Implementing guidelines for depression on antidepressant prescribing in general practice: a quasi-experimental evaluation
1 Trimbos Institute, Netherlands institute of mental health and addiction, PO Box 725, 3500 AS Utrecht, the Netherlands
2 Arkin, PO Box 75848, 1070 AV Amsterdam, the Netherlands
3 Scientific Institute for Quality of Healthcare, Radboud University Nijmegen Medical Centre, PO Box 9101, 114, 6500 HB Nijmegen, the Netherlands
4 Tilburg University, Tranzo, Tilburg School of Social and Behavioral Sciences, PO Box 90153, 5000 LE Tilburg, the Netherlands
5 Clinical Centre for Body, Mind and Health, GGz Breburg, PO Box 770, 5000 AT Tilburg, the Netherlands
6 Nivel, Netherlands institute for health services research, PO Box 1568, 3500 BN Utrecht, the Netherlands
7 Rijksuniversiteit Universiteit Groningen, University Medical Centre Groningen, dep. General Practice, PO Box 196, FA20, 9700 AD Groningen, the Netherlands
BMC Family Practice 2014, 15:35 doi:10.1186/1471-2296-15-35Published: 19 February 2014
Internationally, guidelines for depression recommend a stepped care approach, implying that antidepressant medication should not be offered as a first step treatment to patients with sub-threshold or mild depression. In the Netherlands, antidepressant prescribing rates in general practice as a first treatment step are considered to be high. The aim of this study was to evaluate the implementation of guideline recommendations on antidepressant prescribing.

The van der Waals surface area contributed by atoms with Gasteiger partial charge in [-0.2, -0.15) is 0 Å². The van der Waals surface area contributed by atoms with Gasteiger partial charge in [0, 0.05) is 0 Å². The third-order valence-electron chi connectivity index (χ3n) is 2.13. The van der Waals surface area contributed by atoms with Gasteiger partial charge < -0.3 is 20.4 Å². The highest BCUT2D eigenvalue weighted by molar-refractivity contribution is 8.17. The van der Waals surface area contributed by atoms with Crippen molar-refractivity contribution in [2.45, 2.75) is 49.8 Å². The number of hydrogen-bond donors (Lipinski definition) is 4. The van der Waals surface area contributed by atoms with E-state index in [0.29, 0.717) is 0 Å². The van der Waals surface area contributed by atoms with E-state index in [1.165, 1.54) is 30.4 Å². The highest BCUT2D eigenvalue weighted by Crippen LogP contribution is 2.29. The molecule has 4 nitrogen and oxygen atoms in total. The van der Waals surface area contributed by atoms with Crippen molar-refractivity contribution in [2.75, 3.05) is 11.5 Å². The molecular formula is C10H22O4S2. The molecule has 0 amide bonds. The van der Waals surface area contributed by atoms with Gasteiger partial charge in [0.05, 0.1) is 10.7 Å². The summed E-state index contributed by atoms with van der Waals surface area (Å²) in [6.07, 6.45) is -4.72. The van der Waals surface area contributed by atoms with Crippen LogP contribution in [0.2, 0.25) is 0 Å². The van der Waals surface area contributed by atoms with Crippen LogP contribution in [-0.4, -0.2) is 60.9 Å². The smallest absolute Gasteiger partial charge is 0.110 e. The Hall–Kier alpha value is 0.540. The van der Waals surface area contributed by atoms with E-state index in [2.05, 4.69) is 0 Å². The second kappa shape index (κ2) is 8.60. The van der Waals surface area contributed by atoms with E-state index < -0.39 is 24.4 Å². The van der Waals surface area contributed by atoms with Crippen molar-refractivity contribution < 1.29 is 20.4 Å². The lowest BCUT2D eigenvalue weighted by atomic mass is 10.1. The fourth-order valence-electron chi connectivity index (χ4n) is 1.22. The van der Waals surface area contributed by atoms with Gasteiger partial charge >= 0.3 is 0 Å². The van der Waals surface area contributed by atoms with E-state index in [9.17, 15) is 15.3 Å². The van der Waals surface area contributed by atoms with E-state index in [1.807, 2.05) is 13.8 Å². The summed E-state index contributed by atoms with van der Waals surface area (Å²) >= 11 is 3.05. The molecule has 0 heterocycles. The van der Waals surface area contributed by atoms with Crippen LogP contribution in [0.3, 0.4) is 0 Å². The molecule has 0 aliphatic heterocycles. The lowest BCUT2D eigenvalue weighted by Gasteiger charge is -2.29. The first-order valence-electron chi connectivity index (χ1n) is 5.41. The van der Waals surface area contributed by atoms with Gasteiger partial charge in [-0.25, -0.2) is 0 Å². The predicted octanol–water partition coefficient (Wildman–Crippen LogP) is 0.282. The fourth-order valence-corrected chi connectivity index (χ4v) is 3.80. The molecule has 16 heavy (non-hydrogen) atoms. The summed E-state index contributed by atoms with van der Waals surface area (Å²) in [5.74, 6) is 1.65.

A quasi-experimental study with a non-equivalent naturalistic control group and three years follow-up was performed in the general practice setting in the Netherlands. General Practitioners (GPs) participated in a national Quality Improvement Collaborative (QIC), focusing on the implementation of a guideline based model for a stepped care approach to depression. The model consisted of self-help and psychological treatment options for patients with milder symptoms as an alternative to antidepressants in general practice. Changes in antidepressant prescription rates of GPs were documented for a three-year period and compared to those in a control group of GPs, selected from an ongoing national registration network.
A decrease of 23.3% (49.4%-26.1%) in antidepressant prescription rates for newly diagnosed patients with depressive symptoms was found within the intervention group, whereas no difference occurred in the reference group (50.3%-52.6%). The decrease over time was significant, compared to the usual care group (OR 0.44, 95% CI: 0.21-0.92).
An implementation program using stepped care principles for the allocation of depression interventions resulted in reduced antidepressant prescription rates in general practice. GPs can change prescribing behaviour within the context of a QIC.